Saving for retirement is hard. It's even harder for those managing student loan bills.
All in, student debt reached a record $1.5 trillion this year, according to the Federal Reserve. And that debt burden has taken a heavy toll on many Americans' nest eggs.
Right from the start, college graduates who have student debt have about 50 percent less in retirement plan assets by the time they reach age 30 compared with those who have no loans, according to research from the Center for Retirement Research at Boston College.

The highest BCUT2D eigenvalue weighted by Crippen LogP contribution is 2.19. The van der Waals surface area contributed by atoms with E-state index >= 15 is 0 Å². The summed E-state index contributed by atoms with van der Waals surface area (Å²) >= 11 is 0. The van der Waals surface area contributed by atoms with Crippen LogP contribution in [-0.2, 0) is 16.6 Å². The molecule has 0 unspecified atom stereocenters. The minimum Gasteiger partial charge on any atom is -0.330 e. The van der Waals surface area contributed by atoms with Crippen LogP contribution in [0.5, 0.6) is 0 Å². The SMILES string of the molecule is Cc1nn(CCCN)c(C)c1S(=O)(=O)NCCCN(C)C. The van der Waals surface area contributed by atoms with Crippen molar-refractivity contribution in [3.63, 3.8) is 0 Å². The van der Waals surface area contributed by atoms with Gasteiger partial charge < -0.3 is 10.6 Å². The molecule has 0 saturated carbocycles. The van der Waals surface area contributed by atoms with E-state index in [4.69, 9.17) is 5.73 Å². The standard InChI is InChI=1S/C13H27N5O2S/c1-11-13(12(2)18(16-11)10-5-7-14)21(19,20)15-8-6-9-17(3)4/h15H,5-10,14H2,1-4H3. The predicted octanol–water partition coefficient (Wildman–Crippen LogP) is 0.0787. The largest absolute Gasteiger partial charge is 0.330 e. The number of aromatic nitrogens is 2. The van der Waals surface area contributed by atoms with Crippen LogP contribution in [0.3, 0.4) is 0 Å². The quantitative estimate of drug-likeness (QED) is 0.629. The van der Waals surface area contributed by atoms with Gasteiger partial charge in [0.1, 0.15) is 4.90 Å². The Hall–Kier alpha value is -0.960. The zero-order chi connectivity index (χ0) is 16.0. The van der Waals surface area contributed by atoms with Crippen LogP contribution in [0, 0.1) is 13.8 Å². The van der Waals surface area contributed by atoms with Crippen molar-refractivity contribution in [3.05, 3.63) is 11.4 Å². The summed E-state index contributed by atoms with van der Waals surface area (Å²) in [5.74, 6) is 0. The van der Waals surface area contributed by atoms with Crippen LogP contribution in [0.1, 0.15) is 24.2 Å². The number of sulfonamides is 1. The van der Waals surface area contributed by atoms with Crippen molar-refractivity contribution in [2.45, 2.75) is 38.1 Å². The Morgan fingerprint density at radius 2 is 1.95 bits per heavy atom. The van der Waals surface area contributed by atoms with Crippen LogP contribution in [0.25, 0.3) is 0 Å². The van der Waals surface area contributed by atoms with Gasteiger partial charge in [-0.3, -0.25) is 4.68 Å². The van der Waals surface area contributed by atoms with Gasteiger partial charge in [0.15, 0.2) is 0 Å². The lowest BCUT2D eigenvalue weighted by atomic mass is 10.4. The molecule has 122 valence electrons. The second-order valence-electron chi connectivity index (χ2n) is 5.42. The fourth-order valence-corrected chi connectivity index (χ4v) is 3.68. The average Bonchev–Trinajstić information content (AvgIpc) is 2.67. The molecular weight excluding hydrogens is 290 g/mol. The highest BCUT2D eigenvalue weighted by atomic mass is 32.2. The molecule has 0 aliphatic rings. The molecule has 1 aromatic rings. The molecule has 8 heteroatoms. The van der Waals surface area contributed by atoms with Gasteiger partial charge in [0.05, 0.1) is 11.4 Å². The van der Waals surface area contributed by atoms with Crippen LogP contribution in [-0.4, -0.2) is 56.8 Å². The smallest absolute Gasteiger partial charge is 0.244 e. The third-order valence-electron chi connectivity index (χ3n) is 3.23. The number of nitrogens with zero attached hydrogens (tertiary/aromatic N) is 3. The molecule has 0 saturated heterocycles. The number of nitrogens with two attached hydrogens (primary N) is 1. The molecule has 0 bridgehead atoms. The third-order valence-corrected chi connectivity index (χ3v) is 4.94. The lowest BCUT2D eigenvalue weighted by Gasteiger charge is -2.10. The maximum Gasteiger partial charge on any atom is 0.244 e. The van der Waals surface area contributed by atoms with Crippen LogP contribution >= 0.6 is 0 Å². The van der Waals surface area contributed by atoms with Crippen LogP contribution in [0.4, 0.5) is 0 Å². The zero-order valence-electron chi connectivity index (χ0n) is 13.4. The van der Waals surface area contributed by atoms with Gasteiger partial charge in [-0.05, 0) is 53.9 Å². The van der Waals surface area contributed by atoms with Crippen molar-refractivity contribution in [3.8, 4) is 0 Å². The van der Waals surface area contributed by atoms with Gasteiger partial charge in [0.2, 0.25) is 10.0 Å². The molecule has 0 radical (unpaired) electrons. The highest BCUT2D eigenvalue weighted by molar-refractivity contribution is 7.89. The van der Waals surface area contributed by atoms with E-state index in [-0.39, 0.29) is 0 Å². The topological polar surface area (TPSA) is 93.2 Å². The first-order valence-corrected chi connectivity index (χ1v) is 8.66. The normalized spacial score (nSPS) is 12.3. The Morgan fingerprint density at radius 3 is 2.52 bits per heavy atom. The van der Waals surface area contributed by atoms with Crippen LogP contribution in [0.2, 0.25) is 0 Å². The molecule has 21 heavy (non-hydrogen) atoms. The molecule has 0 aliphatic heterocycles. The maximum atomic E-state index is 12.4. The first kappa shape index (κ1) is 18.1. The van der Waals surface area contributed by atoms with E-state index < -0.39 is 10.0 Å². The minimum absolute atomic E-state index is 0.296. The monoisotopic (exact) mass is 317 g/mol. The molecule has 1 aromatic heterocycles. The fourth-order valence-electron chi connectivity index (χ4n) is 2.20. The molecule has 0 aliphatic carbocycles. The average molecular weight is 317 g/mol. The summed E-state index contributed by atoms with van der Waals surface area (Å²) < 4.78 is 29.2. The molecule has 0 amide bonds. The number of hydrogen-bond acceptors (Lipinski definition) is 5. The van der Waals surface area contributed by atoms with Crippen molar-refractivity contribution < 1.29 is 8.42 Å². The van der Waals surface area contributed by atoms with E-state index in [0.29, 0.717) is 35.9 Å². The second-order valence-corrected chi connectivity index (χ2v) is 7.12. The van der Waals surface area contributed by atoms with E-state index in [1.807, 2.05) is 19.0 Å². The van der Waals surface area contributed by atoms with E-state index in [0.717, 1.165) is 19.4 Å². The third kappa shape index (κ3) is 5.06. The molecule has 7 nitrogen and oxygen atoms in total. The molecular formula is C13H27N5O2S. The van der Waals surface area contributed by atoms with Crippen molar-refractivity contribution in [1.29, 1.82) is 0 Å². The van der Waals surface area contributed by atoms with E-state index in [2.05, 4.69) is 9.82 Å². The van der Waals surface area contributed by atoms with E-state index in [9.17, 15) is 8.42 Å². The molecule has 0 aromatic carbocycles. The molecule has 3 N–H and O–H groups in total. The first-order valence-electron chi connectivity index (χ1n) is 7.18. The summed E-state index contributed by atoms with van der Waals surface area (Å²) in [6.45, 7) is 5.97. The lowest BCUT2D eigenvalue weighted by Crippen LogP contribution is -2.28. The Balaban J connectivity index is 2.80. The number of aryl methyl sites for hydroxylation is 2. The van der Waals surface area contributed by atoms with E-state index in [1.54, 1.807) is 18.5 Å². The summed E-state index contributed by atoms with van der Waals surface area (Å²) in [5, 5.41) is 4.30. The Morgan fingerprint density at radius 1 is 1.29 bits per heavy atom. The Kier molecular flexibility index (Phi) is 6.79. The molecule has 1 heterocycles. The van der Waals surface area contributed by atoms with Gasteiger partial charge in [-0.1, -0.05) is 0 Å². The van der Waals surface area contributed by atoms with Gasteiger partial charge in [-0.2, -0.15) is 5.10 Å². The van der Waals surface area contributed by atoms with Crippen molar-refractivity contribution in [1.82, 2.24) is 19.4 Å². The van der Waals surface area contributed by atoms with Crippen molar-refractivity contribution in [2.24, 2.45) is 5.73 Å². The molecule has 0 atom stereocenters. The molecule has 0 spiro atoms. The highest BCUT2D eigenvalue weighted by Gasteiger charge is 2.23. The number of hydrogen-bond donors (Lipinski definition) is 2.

"This result suggests that young graduates consider the simple existence of a student loan — rather than its size — to be a constraint on their 401(k) saving," the research said.
A separate report by the Employee Benefit Research Institute also found that loans prevent younger workers from saving for retirement and result in lower 401(k) or defined contribution plan balances down the road.
The average balance was $53,638 for the families without a student loan versus $32,987 for families with a student loan, EBRI found.